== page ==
There has not been stagnation since then, and I certainly could only get back into the field with a significant effort.
Today, we have several things that made the emergence of large language models and other versions of AI possible, not least the availability of a large body of text to train them on.
I remember when cohorts of students formulated rules for rule-based knowledge systems, and now, AI teaches itself on readily available data.
Right behind it, embodied AI in the form of robots is only lagging due to the challenge’s higher complexity.
But what does that mean?
A lot of work that humans do can be done with AI. The range is impressive.
Do you need a complicated contract from a lawyer? The bylaws for a church? A press release for a new product? Ways to fold certain amino acids? An algorithm to calculate something? A deep fake video? A translation of your book into German? Who do you call? Human work busters, formerly called AI.
But what does that mean?
Capitalism is the predominant worldview in the West that captured the whole world. It consists basically of two forces or primary resources: capital and labor.
Erich Weinstein points out that this motivational program gives people some meaning and a reason to get up in the morning without needing a dictator. We exchange capital for our labor.
Capital is motivated to pay for labor in return for gain. This points to one problem of the model, as it has baked into itself the need for perpetual growth.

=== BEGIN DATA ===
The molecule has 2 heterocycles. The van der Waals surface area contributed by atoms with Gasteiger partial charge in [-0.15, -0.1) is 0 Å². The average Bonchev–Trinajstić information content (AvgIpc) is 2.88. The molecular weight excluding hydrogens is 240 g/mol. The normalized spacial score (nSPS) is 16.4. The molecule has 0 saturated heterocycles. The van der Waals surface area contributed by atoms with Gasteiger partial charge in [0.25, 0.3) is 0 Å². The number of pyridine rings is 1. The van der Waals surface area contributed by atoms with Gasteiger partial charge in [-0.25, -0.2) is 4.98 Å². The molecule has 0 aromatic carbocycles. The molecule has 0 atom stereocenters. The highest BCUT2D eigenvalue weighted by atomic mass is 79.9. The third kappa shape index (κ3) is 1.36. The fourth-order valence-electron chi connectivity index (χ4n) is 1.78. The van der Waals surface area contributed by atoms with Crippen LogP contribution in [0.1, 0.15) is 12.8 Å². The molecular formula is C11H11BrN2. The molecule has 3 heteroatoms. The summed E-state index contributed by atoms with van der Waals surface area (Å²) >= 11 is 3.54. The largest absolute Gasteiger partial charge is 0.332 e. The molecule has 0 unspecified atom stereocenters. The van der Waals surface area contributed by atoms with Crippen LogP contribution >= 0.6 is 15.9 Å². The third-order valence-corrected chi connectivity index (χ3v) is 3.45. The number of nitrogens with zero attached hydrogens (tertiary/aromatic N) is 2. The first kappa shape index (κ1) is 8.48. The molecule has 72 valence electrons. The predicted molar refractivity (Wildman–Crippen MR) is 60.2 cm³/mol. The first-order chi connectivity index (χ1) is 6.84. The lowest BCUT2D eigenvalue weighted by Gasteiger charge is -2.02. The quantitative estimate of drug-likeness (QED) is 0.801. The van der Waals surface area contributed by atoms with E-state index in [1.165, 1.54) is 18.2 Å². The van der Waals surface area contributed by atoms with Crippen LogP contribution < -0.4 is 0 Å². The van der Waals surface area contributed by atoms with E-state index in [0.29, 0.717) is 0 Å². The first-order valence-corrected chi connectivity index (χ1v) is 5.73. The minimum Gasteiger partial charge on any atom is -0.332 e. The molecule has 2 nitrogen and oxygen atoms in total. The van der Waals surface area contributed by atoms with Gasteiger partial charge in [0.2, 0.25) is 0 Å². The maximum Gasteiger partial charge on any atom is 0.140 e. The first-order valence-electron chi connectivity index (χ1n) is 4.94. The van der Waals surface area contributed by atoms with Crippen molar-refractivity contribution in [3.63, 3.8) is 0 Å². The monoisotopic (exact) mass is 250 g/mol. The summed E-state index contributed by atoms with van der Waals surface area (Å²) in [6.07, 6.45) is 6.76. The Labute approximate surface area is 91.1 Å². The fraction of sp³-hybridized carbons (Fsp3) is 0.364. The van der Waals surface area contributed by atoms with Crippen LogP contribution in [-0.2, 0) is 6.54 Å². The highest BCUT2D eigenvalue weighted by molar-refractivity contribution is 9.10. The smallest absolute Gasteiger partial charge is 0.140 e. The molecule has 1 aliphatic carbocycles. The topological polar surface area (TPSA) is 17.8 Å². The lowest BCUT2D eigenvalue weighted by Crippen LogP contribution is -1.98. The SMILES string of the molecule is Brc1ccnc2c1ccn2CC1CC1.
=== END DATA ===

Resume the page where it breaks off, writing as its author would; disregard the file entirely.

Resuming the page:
It also falls short, as there are costs the model of capitalism externalizes, namely the cost of extraction of natural resources and recycling of products, that make the system unsustainable.
But there is a more imminent threat to the system, as we can still go on for a while if the only problems are the destruction of our habitat due to perpetual growth facilitated by not paying for the consequences.
AI just erased labor from the equation.
We are not quite there yet, but progress in this field is fast and speeding up at rates we cannot imagine.
Soon, human labor will be voluntary and mostly delegated to AI and robots. Even if we cannot delegate all labor, a large cohort of people will be out of their job. And not everybody is an artist or able to work in care.
Capital will no longer depend on human labor to accomplish gain soon.
Erich Weinstein again points to the fact that we should already be in the midst of discussing the next form of economy. I would say, even the next world we are going to build.
Alasdair MacIntyre reminds us that
I can only answer the question “What am I to do?” if I can answer the prior question “Of what story or stories do I find myself a part?”
Capitalism has two major stories:
- I go to work for a living
- I send my capital to work for me for a living
Captain Picard has another story.
- We work to better ourselves and the rest of humanity
This is a steep hill to climb within a short time, and there might be a few intermediary steps and supporting tools necessary on the way.
But we will never leap if we do not start talking about the story and the transition. Maybe, the ideal story we will formulate is different–who wants to believe that Gene Roddenberry discovered the future already?
Kazimierz Dabrowski describes a path for personal development called positive disintegration (TPD). It resembles the change process of Spiral Dynamics (SD) that describes the evolution of consciousness in groups and societies. I will use language along the lines of TPD and SD to describe where we are as humanity.
For a long time, we have been in primary integration. Our instincts and environment have proven we found the right way to live. Just listen to most arguments for capitalism, sounding something like “no other worldview has lifted so many people out of poverty.”
Our children grow up to live in that system. Look at the school system, for example.
The Prussians constructed our school system at a time when they lost their military supremacy. It was consciously set up to produce mindless obedient soldiers.